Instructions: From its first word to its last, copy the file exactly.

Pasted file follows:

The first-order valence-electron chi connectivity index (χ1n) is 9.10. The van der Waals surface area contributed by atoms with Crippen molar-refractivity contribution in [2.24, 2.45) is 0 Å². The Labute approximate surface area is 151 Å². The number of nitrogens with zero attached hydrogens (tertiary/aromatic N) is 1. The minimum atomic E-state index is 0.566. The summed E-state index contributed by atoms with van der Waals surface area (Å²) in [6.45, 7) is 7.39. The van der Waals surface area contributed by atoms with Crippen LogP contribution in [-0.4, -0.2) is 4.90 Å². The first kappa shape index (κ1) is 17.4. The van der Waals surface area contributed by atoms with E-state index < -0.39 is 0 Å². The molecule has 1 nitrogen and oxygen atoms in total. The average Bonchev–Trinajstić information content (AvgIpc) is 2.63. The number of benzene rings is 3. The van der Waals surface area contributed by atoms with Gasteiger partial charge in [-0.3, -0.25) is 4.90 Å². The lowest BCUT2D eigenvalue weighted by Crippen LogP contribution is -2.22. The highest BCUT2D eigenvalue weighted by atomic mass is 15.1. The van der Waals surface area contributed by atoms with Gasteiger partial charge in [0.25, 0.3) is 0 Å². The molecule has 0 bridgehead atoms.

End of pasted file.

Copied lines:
The first-order valence-electron chi connectivity index (χ1n) is 9.10. The van der Waals surface area contributed by atoms with Crippen molar-refractivity contribution in [2.24, 2.45) is 0 Å². The Labute approximate surface area is 151 Å². The number of nitrogens with zero attached hydrogens (tertiary/aromatic N) is 1. The minimum atomic E-state index is 0.566. The summed E-state index contributed by atoms with van der Waals surface area (Å²) in [6.45, 7) is 7.39. The van der Waals surface area contributed by atoms with Crippen LogP contribution in [-0.4, -0.2) is 4.90 Å². The first kappa shape index (κ1) is 17.4. The van der Waals surface area contributed by atoms with E-state index < -0.39 is 0 Å². The molecule has 1 nitrogen and oxygen atoms in total. The average Bonchev–Trinajstić information content (AvgIpc) is 2.63. The number of benzene rings is 3. The van der Waals surface area contributed by atoms with Gasteiger partial charge in [-0.3, -0.25) is 4.90 Å². The lowest BCUT2D eigenvalue weighted by Crippen LogP contribution is -2.22. The highest BCUT2D eigenvalue weighted by atomic mass is 15.1. The van der Waals surface area contributed by atoms with Gasteiger partial charge in [0.25, 0.3) is 0 Å². The molecule has 0 bridgehead atoms.